Do people often post false stories on this site? My rent was $370, so I subtracted that from the $650 and I subtracted the original $19 dollar over draft fee. Which means I was charged roughly $260 in overdraft fees. About the landlord, I do not live with my landlord, nor does my landlord check my mail but that isn't important because my mail goes to my school mailbox. Also I was home for the holidays before the check was even cashed. My original question has still not been addressed, which is does a bank have an ethical responsibility to inform its members that they are being charged overdraft fees and if it does, then why does it not email it's members as well as send mail, when email is a cheaper and faster way of contacting people. Additionally I had informed the bank that I was in Germany and spoke to a bank representative over the phone about a security issue and was not told at the time I was being charged overdraft fees.
Posted by yoke on 2009-04-01:
Did you not notice that there was $370 extra in the checking account you thought you used?
Whether or not you live with your landlord does not matter. Once the bank returned the check why did the landlord not e-mail you (like you expect the bank to do) and let you know? You would have known much faster had he done that.
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Protect your cash! Steer clear from US Bank and you will be richer!
Posted by Panterutza on 03/10/2009
PORTLAND, OREGON -- BE AWARE OF US BANK FEE SCHEME. According to an article published in USA Today banks make at least 93% from fees (with free checking the fees, the fees most likely are overdraft fees). I have read some consumer reports about how US Bank statements did not match what really happened to the account. I had plenty of instances where my daily balance was positive and I still incurred overdraft charges. I even talked to an in-branch assistant manager who could not understand why I was charged an overdraft if I had positive balance. And here it is why: when charges on the debit cards are made regardless that they are hold (funds become not available) the bank does not post them and wait for the moment when they should post them. They watch like hyenas and charge overdraft fees because even though the money are in the bank they are not available and if they are not available (which is at the discretion of the bank) therefore, your account is paid an overdraft fee. Looking at your statement you will not know what happened (they cover their kill very methodically) so going and asking a teller makes you more confusing until you decide to sit down and get to the bottom of their policy. And then it starts to stink and you are sick to your stomach. Contacting customer service will not get you anywhere because this is something that is incorporated in their software. So, the only thing left is to separate myself from this institution that is so dishonest and have a rip-off attitude.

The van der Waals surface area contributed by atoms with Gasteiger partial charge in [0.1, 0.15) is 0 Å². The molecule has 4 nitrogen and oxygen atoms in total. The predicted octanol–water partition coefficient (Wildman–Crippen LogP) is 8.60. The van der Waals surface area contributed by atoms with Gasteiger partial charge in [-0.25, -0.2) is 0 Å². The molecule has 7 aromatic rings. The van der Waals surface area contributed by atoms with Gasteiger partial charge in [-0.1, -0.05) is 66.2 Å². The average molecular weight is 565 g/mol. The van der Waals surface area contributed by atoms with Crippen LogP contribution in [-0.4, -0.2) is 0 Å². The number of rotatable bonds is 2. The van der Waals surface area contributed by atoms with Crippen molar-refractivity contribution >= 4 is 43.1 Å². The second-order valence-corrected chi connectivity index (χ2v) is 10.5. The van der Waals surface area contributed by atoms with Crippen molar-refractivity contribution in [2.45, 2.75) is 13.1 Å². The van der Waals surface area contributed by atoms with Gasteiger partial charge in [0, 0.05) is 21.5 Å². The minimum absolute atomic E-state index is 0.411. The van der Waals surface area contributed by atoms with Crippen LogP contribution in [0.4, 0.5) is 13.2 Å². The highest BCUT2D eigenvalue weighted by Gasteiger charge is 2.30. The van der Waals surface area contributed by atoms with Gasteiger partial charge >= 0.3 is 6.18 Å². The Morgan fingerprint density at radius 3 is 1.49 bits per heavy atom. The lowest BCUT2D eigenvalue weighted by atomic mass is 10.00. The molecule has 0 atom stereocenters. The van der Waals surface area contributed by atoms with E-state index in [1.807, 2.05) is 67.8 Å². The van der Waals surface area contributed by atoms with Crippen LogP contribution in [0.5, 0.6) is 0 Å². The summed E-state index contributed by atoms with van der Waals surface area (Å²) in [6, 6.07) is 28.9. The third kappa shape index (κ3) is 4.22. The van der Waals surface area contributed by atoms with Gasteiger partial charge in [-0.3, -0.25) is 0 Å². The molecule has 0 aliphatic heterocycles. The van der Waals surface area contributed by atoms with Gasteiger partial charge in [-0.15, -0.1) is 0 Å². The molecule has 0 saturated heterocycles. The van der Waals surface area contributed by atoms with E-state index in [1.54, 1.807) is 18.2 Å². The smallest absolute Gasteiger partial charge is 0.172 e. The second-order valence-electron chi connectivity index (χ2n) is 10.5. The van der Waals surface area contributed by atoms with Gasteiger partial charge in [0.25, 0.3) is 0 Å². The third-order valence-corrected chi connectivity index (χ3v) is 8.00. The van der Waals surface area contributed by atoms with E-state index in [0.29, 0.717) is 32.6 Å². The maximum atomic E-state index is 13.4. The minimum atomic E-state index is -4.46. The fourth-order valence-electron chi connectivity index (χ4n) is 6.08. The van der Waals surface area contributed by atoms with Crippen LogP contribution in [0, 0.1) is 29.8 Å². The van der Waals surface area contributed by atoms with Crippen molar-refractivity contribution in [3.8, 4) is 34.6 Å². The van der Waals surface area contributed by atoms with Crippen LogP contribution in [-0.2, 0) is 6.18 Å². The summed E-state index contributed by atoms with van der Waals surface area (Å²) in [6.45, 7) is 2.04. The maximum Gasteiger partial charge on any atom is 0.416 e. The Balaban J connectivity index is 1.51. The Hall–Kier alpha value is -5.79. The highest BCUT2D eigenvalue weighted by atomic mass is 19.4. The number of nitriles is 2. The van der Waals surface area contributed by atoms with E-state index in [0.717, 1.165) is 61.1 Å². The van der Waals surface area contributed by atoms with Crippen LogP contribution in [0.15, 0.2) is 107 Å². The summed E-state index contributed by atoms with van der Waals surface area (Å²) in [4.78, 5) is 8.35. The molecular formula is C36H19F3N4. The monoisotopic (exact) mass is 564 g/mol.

There are so many other smaller banks that thrive in serving their customers and their fee is straight forward and the transactions recorded in real time not manipulated time. So, for you out there protect your cash and DO NOT BANK WITH US BANK!
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Posted by Soaring Consumer on 2009-03-10:
This practice should be brought to the attention of the Office of the Attorney General, the Federal Trade Commission, the BBB, and the FDIC.
Posted by woodsk1 on 2009-03-10:
I have had my account there for years. When you make a debit transaction,money is held and shows on your statement as pending. In a few days it moves to posted. I cant see the confusion??
Posted by Soaring Consumer on 2009-03-10: